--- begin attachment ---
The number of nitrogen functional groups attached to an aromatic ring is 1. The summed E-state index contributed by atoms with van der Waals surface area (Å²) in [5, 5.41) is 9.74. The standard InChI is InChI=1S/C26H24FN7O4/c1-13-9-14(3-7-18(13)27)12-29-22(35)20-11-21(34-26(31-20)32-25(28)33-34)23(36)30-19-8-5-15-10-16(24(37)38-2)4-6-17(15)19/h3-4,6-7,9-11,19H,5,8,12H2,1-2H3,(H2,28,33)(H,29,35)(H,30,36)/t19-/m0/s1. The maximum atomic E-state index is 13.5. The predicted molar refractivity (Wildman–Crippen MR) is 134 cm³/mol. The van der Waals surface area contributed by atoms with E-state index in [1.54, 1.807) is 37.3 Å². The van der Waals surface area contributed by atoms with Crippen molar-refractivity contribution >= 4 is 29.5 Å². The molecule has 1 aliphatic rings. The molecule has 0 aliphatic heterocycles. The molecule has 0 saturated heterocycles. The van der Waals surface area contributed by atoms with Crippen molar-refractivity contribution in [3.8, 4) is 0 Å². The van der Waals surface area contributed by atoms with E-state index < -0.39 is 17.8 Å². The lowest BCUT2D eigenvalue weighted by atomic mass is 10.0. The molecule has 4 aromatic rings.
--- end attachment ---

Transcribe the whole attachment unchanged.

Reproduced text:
The number of nitrogen functional groups attached to an aromatic ring is 1. The summed E-state index contributed by atoms with van der Waals surface area (Å²) in [5, 5.41) is 9.74. The standard InChI is InChI=1S/C26H24FN7O4/c1-13-9-14(3-7-18(13)27)12-29-22(35)20-11-21(34-26(31-20)32-25(28)33-34)23(36)30-19-8-5-15-10-16(24(37)38-2)4-6-17(15)19/h3-4,6-7,9-11,19H,5,8,12H2,1-2H3,(H2,28,33)(H,29,35)(H,30,36)/t19-/m0/s1. The maximum atomic E-state index is 13.5. The predicted molar refractivity (Wildman–Crippen MR) is 134 cm³/mol. The van der Waals surface area contributed by atoms with E-state index in [1.54, 1.807) is 37.3 Å². The van der Waals surface area contributed by atoms with Crippen molar-refractivity contribution >= 4 is 29.5 Å². The molecule has 1 aliphatic rings. The molecule has 0 aliphatic heterocycles. The molecule has 0 saturated heterocycles. The van der Waals surface area contributed by atoms with Crippen molar-refractivity contribution in [3.8, 4) is 0 Å². The van der Waals surface area contributed by atoms with E-state index < -0.39 is 17.8 Å². The lowest BCUT2D eigenvalue weighted by atomic mass is 10.0. The molecule has 4 aromatic rings.